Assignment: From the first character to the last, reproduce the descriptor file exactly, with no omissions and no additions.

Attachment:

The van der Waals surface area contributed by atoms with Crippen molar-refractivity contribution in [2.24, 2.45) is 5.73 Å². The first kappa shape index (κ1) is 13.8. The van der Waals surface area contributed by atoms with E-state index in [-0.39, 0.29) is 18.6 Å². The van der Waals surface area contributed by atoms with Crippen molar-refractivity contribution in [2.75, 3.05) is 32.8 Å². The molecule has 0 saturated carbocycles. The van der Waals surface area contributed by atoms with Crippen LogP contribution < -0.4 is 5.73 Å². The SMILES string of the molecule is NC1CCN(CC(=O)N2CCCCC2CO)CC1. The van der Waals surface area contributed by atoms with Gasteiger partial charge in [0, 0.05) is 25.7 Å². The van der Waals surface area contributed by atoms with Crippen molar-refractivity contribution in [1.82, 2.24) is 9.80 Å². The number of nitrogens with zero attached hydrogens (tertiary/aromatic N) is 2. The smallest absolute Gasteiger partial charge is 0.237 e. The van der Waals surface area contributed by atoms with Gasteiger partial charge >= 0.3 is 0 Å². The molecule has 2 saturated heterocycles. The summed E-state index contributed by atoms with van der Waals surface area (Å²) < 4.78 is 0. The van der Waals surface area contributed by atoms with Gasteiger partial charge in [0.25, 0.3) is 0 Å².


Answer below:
The van der Waals surface area contributed by atoms with Crippen molar-refractivity contribution in [2.24, 2.45) is 5.73 Å². The first kappa shape index (κ1) is 13.8. The van der Waals surface area contributed by atoms with E-state index in [-0.39, 0.29) is 18.6 Å². The van der Waals surface area contributed by atoms with Crippen molar-refractivity contribution in [2.75, 3.05) is 32.8 Å². The molecule has 0 saturated carbocycles. The van der Waals surface area contributed by atoms with Crippen LogP contribution < -0.4 is 5.73 Å². The SMILES string of the molecule is NC1CCN(CC(=O)N2CCCCC2CO)CC1. The van der Waals surface area contributed by atoms with Gasteiger partial charge in [0, 0.05) is 25.7 Å². The van der Waals surface area contributed by atoms with Crippen molar-refractivity contribution in [1.82, 2.24) is 9.80 Å². The number of nitrogens with zero attached hydrogens (tertiary/aromatic N) is 2. The smallest absolute Gasteiger partial charge is 0.237 e. The van der Waals surface area contributed by atoms with Gasteiger partial charge >= 0.3 is 0 Å². The molecule has 2 saturated heterocycles. The summed E-state index contributed by atoms with van der Waals surface area (Å²) < 4.78 is 0. The van der Waals surface area contributed by atoms with Gasteiger partial charge in [0.25, 0.3) is 0 Å².